Institute for Senior Golf Science

Institute for Senior Golf Science

  • Mission 

    To develop novel, safe, and effective golf training programs for seniors whom do not current golf, in order to expand golf participation among older adults and under-represented groups—for example, Veterans.



    Position Statement:

    Golf participation may be the most comprehensive and effective activity intervention for the improvement of overall fitness and the maintenance of functional independence in older adults. Regular participation is likely to improve cardiovascular fitness, muscular endurance, joint power production, flexibility, balance, cognitive function, and overall quality of life in seniors.




     give driverWhy This Research is Important

    Aging is associated with decreased cardiovascular fitness, flexibility, and muscular strength, endurance and power. Furthermore aging is associated with increased body fat, impaired balance and mobility and slowed reaction time. These physiological changes increase the risk of falls in older adults. These changes can also affect the older adult’s ability to complete activities of daily living, thus reducing their quality of life. In order to maintain functional independence across the lifespan, the American College of Sports Medicine (ACSM) and the American Heart Association (AHA) recommend that older adults regularly engage in cardiovascular, strength, flexibility and balance testing.

    Golf is a recreational activity that includes regular walking over uneven and often hilly terrain interspersed between high power golf swings, precise putts and various changes in body position including bending over to pick up a ball. In older adults, this walking is of moderate to high intensity and can thus be used to promote cardiovascular health. The golf swing is a high speed yet precise movement that requires coordinated movement of major muscle groups through a large range of motion. A successful golf swing is also dependent upon bilateral weight shift, rotation of the head and trunk and control of the momentum developed during the swing, thus challenging the dynamic postural control of the individual. On the other hand, the putt requires the individual to maintain a still position in order to appropriately modulate the power required for the putt —challenging the static postural control of the individual. Given the balance, speed, strength, cardiovascular, flexibility and motor skill requirements of golf, we believe that golf is a unique intervention that can be used to promote well-being and improved quality of life in older adults.

    Heroes Golf Intervention for Veterans Exercise Study (GIVE) 

    Given the balance, speed, strength, cardiovascular, flexibility, cognitive, motor skill, and social requirements of golf participation, we believe that golf is a uniquely comprehensive intervention that can be used to promote well-being and improved quality of life in older Veterans. Thus, we plan to investigate the feasibility, adherence, efficacy, and safety of a 12-week golfing program designed for ambulatory older-adult (age 60-80) Veterans. We are collaborating with the West Los Angeles Veteran’s Administrations’ Heroes Golf Course (HGC), to conduct the investigation and will use professional golf instructors who regularly train Veterans novel to golf participation.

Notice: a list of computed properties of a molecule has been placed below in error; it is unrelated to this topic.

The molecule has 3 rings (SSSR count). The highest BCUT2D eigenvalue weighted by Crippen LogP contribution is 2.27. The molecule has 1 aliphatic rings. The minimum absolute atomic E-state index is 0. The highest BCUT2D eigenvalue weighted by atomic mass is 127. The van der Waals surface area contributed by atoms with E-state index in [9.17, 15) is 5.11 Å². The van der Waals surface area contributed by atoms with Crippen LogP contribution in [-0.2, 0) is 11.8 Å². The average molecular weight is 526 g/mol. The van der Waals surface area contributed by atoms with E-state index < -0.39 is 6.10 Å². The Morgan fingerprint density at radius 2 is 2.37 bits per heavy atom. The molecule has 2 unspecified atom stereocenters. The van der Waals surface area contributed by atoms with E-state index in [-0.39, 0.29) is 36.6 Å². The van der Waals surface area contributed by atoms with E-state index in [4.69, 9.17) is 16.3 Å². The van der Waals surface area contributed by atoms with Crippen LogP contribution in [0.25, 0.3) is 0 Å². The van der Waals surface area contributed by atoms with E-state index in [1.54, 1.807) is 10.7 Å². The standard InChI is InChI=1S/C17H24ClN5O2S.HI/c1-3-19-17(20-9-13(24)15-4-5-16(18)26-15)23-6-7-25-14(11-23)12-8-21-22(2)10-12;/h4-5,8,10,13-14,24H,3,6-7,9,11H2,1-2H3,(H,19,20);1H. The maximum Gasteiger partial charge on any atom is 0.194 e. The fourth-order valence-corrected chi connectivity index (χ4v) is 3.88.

Primary Study Aims:
    1. To enroll a sample of 25 healthy, ambulatory, older-adult (60-80 years of age) US Veterans whom do not currently golf, into a 12-week     senior golf program designed for older-adults.
    2. To examine the efficacy (change in walking biomechanics, strength, flexibility, functional performance, balance, & quality of life) of the       golf program.
    3. To examine the safety (reported adverse events) of the 12-week senior golf program.
    4. To examine the adherence, of a 12-week golf program, designed for older-adult Veterans.

    Research Support Needs:
    1. 14 Golf Club Sets(senior)
    2. 14 sets of bags, shoes, balls, tees
    3. Heroes Green Fees
    4. Golf Instruction Fees
    5. Golf Tracker System
    6. Inertial Sensors
    7. Research Assistant Support

    Study Contributors:
    1. Bandini Foundation
    2. FlightScope
    3. Movement Performance Institute
    4. USC Division of Occupational Science and Occupational Therapy


    Interested in participating? Please contact Andrea Du Bois, Study Coordinator, at or 909-223-3885.


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    GolferDirect Impact

    Your generous donation helps fund this promising research leading to the development of safe, and effective golf training programs for seniors whom do not current golf. 100% of the funds go directly to the Institute for Senior Golf Science at USC. Our study team of kinesiologists, biomechanists, and exercise physiologists are dedicated to maintaining the functional independence of seniors and increasing the quality of life for Veterans and Older Adults through activity-intervention programs.



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